MADEIRA BEACH — A proposed fenced-in dog park at Bicentennial Park is garnering considerable attention from residents, who have pledged nearly $2,000 to make it a reality.
Mayor Travis Palladeno, who first proposed the park, hopes to convince Pinellas County school officials that dogs and kids can get along at Bicentennial Park, as long as there is a fence to keep them apart.
Last week, he got unanimous agreement from the City Commission to approach the school system about putting a "paw park" in the waterfront park, which is on the southeast side of the Tom Stuart Causeway.
Bicentennial Park, which is just west of Madeira Beach elementary and middle schools, is owned by the School Board and maintained by the city.
Leashed dogs are allowed in the park, but dog owners sometimes let their dogs run free — a practice that does not make school officials very happy, according to Palladeno.
The dog area would be fenced off from the rest of the park, which students from the schools occasionally use for marine-related education programs.
"The Sheriff's Office said they can't turn a blind eye anymore," Palladeno told the commission last week.
The change in law enforcement, he said, is due largely to a dog attack that happened several weeks ago at a McDonald's across the street.
In that incident, a 4-year-old child was bitten on the lip by a golden retriever that was at the restaurant with its owners. The child's grandfather stabbed the dog in the neck to stop the attack.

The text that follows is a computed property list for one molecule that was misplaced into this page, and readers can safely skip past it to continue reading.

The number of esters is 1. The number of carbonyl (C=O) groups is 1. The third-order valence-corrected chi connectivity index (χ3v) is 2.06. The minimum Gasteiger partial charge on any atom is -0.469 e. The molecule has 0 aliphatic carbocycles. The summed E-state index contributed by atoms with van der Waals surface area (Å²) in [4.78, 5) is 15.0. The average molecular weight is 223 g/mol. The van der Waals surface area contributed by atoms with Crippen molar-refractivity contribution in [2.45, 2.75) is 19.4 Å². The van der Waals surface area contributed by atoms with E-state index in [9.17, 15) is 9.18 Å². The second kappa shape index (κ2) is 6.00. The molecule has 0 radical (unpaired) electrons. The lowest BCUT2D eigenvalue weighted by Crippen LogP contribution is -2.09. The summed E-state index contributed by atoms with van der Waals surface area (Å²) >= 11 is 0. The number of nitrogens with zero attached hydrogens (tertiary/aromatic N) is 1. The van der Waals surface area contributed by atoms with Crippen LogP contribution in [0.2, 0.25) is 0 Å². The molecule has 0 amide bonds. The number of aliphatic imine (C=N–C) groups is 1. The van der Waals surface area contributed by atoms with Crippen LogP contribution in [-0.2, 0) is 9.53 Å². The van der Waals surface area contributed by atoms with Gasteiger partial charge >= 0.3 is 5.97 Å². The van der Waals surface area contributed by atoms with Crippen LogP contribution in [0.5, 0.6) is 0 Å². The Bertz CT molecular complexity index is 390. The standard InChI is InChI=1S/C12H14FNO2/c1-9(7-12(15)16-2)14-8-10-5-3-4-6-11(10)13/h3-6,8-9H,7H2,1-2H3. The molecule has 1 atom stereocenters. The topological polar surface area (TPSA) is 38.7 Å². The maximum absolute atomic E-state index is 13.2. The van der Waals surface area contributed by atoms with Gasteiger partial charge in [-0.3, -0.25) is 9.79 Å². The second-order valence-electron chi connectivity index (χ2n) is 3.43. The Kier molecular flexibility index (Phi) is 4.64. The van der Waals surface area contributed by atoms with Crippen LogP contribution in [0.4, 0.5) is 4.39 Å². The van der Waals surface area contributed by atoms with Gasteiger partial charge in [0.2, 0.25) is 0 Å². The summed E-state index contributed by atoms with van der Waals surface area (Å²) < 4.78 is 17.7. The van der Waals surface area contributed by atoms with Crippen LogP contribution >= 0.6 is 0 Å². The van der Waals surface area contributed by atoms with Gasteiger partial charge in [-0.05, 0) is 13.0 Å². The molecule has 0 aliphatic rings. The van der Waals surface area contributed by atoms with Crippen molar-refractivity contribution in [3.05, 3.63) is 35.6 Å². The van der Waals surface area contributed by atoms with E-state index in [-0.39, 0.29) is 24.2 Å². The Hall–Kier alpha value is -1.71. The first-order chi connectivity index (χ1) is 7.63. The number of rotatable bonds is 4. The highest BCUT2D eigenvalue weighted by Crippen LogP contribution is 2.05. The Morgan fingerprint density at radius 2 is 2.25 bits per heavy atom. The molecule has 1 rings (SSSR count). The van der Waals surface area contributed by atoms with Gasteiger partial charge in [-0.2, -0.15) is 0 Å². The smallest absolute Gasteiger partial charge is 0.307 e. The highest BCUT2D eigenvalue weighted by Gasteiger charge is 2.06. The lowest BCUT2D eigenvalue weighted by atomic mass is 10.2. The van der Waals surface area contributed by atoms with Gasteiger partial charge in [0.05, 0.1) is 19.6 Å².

"I was getting a lot of emails from residents who wanted a dog park," Palladeno explained Monday. "But I saw the handwriting on the wall after the dog attack."
Palladeno wants to put in two fenced areas — one for small dogs and another for large dogs — so that pet owners can let their animals run free and play.
Each of the dog parks would have watering stations, benches for dog owners, and pipes and other amenities for the dogs.
"Residents are already offering money to pay for building the park," Palladeno said. "This is not going to cost the city a dime."
Palladeno said he has nearly $2,000 in pledges and materials for the dog park.
The mayor plans to take a formal survey of the park, donated by Northside Engineering Services, and the proposed fenced-in dog runs to school officials for approval.
Several years ago a similar proposal by the city was turned down by the school system, but it did not provide a separate fenced-off area to contain free-running dogs, Palladeno said.
If successful, Palladeno will bring an enabling ordinance for the dog park back to the commission for its approval.